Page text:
Divisional Manager, Division of Immunology & Inflammation
Department of Medicine
At the beginning of June, Dr Mike Skinner (Section of Virology at St Mary’s) took over from Professor Janet Bainbridge as Chair of the Health & Safety Executive (HSE)’s Scientific Advisory Committee on Genetic Modification (Contained Use) – SACGM (CU). Dr Skinner has sat on SACGM (CU) since 2004, when it was formed to replace the former Advisory Committee on Genetic Modification (ACGM). The committee provides technical and scientific advice to HSE and other relevant authorities on all aspects of the human and environmental risks of the contained use of genetically modified organisms (GMOs). Its work therefore complements, and generally precedes, the work of the Department for Environment, Food and Rural Affairs (DEFRA)’s Advisory Committee on Releases to the Environment (ACRE) which covers deliberate release policy. The remit of the committee is:
• To advise on the technical issues of individual activities notified under the Genetically Modified Organisms (Contained Use) Regulations 2000
• To provide advice on risk assessments for contained use activities involving GMOs
• To develop and update guidance on all aspects of contained use of GMOs including the Compendium of Guidance; a document that is well regarded both nationally and internationally
SACGM (CU) therefore helps HSE protect workers in industry, research and the health service (as well as the general public and wider environment) from any potential hazards attributable to genetically modified organisms (GMOs), while at the same time aiming to allow the research, production or application to progress in a safe manner. It concentrates on higher risk (Class 3 & 4) activities but also advises on the changing landscape of research, technological developments and disease threats, though in the latter case it overlaps with HSE’s Advisory Committee on Dangerous Pathogens (ACDP).
Like the other members of the committee, Mike says that the work has proved challenging but interesting and satisfying. Early in its life, it had to deal with issues concerning the industrial scale production of pre-pandemic vaccine against avian influenza virus H5N1, work which proved invaluable at the time of the unexpected emergence of the H1N1 pandemic in 2009. Indeed much of the committee’s deliberation has concerned assessment and control of recombinant influenza viruses created not just as vaccines but to help researchers understand the pathogenesis and host range of viruses emerging from animal reservoirs; the latter work has become somewhat more controversial following the publication of well-publicised ‘gain-of-function’ studies.
Within the clinical setting there are a burgeoning number of gene therapy constructs and recombinant vaccines that are entering clinical trials within hospitals and which are moving toward licensed clinical use. Data to support eventual approval for release of these vaccines through ACRE (and for licensure through the Medicines and Healthcare Products Regulatory Agency; MHRA) are conducted under contained use.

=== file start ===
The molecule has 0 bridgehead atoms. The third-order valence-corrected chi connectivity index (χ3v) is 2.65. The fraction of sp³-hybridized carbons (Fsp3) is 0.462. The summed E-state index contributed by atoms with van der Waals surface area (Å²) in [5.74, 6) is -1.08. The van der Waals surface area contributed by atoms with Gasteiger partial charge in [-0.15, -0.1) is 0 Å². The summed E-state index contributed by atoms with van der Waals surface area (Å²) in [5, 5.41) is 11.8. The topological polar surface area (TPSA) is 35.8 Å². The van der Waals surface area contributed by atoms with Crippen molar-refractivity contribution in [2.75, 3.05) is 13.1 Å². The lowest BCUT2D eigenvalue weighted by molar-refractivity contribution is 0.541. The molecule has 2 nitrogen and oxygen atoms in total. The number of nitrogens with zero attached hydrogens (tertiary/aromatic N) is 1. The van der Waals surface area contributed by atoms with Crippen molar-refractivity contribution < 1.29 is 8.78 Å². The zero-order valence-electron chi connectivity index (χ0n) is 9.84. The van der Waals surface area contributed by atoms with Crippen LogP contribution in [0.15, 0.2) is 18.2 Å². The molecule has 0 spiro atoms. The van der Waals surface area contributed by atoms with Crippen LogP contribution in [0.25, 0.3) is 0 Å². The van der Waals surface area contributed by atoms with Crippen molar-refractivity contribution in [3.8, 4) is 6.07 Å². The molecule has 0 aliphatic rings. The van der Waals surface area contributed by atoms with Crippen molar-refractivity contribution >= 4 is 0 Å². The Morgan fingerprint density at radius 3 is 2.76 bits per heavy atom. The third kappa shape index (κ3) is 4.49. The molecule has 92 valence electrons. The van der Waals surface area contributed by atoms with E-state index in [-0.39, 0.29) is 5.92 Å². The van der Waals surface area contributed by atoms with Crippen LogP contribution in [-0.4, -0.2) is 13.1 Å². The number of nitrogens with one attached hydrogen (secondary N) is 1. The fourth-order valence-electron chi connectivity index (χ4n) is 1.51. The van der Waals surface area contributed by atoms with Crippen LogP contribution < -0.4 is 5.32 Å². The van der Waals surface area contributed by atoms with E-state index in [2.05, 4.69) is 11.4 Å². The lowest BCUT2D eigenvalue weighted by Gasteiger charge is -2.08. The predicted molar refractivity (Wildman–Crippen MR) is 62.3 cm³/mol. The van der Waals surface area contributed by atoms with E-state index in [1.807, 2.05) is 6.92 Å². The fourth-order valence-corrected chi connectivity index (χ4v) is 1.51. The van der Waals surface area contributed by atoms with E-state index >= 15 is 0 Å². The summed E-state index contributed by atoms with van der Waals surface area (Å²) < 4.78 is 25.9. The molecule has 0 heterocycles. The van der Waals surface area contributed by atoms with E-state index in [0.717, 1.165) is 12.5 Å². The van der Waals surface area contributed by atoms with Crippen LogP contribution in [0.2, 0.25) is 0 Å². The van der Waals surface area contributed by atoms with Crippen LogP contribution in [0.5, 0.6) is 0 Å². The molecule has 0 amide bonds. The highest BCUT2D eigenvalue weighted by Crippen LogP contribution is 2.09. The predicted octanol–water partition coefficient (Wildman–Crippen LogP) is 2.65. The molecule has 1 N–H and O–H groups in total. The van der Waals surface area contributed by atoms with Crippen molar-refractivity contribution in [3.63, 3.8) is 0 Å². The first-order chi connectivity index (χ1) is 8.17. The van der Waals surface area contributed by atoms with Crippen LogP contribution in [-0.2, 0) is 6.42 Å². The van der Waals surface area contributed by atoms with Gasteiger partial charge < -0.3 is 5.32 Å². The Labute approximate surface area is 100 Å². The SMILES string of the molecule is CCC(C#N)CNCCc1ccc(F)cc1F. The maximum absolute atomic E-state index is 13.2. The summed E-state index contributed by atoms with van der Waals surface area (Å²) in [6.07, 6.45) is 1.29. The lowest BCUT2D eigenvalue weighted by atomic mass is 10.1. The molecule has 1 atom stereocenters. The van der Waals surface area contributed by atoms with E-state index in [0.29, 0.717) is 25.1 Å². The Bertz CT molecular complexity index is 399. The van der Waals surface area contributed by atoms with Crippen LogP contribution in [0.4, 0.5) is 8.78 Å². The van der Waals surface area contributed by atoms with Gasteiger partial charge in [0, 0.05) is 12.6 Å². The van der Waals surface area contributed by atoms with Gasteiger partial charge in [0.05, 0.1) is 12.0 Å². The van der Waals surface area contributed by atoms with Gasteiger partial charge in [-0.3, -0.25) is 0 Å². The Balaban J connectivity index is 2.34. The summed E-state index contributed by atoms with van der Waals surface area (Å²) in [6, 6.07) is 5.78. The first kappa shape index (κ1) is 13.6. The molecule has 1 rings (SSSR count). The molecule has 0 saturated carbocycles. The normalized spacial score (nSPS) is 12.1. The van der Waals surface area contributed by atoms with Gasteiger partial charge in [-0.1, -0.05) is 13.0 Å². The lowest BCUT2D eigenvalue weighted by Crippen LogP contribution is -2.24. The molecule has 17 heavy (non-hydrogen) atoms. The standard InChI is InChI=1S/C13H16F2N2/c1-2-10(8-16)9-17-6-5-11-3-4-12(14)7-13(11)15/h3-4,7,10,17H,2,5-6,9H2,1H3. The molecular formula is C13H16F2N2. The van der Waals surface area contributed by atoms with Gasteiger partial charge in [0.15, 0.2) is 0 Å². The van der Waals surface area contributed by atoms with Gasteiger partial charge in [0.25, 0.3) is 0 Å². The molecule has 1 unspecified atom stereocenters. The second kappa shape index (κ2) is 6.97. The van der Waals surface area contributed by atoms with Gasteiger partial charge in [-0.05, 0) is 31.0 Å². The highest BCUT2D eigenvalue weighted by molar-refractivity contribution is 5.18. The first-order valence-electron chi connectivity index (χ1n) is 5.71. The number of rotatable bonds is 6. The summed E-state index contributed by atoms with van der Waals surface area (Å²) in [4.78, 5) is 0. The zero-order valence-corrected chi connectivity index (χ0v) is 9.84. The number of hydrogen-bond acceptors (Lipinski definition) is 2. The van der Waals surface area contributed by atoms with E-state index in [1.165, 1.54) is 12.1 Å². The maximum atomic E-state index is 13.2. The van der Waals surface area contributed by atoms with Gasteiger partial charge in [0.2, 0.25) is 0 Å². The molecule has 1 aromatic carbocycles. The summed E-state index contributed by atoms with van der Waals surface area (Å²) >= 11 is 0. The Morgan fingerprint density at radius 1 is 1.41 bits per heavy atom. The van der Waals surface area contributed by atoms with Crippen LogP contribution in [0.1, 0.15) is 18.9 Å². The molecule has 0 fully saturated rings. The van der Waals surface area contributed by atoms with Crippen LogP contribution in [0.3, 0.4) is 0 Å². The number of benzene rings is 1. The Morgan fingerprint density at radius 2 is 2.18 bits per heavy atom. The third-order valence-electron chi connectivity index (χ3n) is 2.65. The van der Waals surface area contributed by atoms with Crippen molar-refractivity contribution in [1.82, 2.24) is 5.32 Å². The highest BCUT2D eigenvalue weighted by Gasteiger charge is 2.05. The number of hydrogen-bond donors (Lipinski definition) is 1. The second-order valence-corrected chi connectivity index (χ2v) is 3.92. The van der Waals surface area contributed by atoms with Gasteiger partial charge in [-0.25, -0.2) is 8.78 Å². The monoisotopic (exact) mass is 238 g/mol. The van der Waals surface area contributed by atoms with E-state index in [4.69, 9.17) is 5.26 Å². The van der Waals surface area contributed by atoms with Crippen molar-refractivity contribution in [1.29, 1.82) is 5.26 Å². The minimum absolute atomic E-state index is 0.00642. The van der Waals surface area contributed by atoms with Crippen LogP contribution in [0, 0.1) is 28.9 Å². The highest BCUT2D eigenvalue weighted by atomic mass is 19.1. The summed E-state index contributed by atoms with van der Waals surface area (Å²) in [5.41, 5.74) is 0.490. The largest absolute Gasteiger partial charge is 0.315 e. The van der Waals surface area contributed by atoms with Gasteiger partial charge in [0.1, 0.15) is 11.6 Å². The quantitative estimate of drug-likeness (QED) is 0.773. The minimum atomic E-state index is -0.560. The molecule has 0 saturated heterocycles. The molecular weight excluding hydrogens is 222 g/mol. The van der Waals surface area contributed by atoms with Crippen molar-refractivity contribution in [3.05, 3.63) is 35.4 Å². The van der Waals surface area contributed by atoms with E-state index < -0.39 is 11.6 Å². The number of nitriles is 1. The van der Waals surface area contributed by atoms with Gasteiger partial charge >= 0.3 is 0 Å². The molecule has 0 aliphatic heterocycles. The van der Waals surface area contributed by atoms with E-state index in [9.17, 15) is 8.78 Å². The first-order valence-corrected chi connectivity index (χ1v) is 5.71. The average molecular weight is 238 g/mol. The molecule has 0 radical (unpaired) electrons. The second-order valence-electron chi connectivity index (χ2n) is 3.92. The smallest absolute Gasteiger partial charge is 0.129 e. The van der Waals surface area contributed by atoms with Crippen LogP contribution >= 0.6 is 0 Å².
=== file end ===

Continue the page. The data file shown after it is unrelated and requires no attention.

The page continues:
Mike is also looking forward to working with the those involved in the development of Synthetic Biology (a broad and rapidly developing area in research and industry, which falls under the remit of the GM regulations) and with those advising the authorities in other EU states (as EU legislation now shapes many of the relevant UK regulations).
A special commendation should go to Harriet Davidson and Frances Dixon, two final year students whose abstract was selected amongst a competitive field of primary care academics, to present at this year’s SAPC meeting held at Madingley Hall in Cambridge. They expertly and confidently presented the findings of an audit they conducted as part of their General Practice Student Assistantship coursework, and their responses to tricky questions from the audience was particularly impressive!
The audit analysed the use of chaperones for intimate examinations in primary care, an important topic for which GMC guidance was published in April 2013. As part of the audit they not only conducted a retrospective analysis of GP consultations, but also carried out a prospective survey of 91 patients to find out their views on being offered chaperones. They found that over two thirds of patients felt that chaperones should be offered but that less than a third would actually ask for one, concluding that patients want chaperones more than doctors think they do, and that we should be trying to overcome possible obstacles and offering chaperones as much as possible.
Following on from their success at Madingley, they also recently recorded a video of their presentation which will be shown at the Annual Teachers Conference for Primary Care Teachers held in June at Imperial College.
They deserve a special mention for this work given that they are currently in the midst of their finals, and we wish them both every future success!
Dr Joanne Harris MRCP MRCGP MA (Med Ed) General Practitioner Director of Curriculum and Assessment Deputy Director of Primary Care Education
The RCOG encourages the study and advancement of the science and practice of obstetrics and gynaecology, through postgraduate medical education, training development and the publication of clinical guidelines and reports on aspects of this specialty and service provision.
Professor Regan is Director of the Recurrent Miscarriage Service at St Mary’s, comprising of a multidisciplinary team that she has developed to provide comprehensive investigations and treatment for couples with a history of recurrent early and late miscarriages. Professor Regan is also President of the UK Association of Early Pregnancy Units, advisor to the NICE interventions committee, professional member of the Human Fertilisation and Embryology Authority and Research Licence Committee.
Shirely Line Divisional Manager-Human Resources/Communications Department of Surgery and Cancer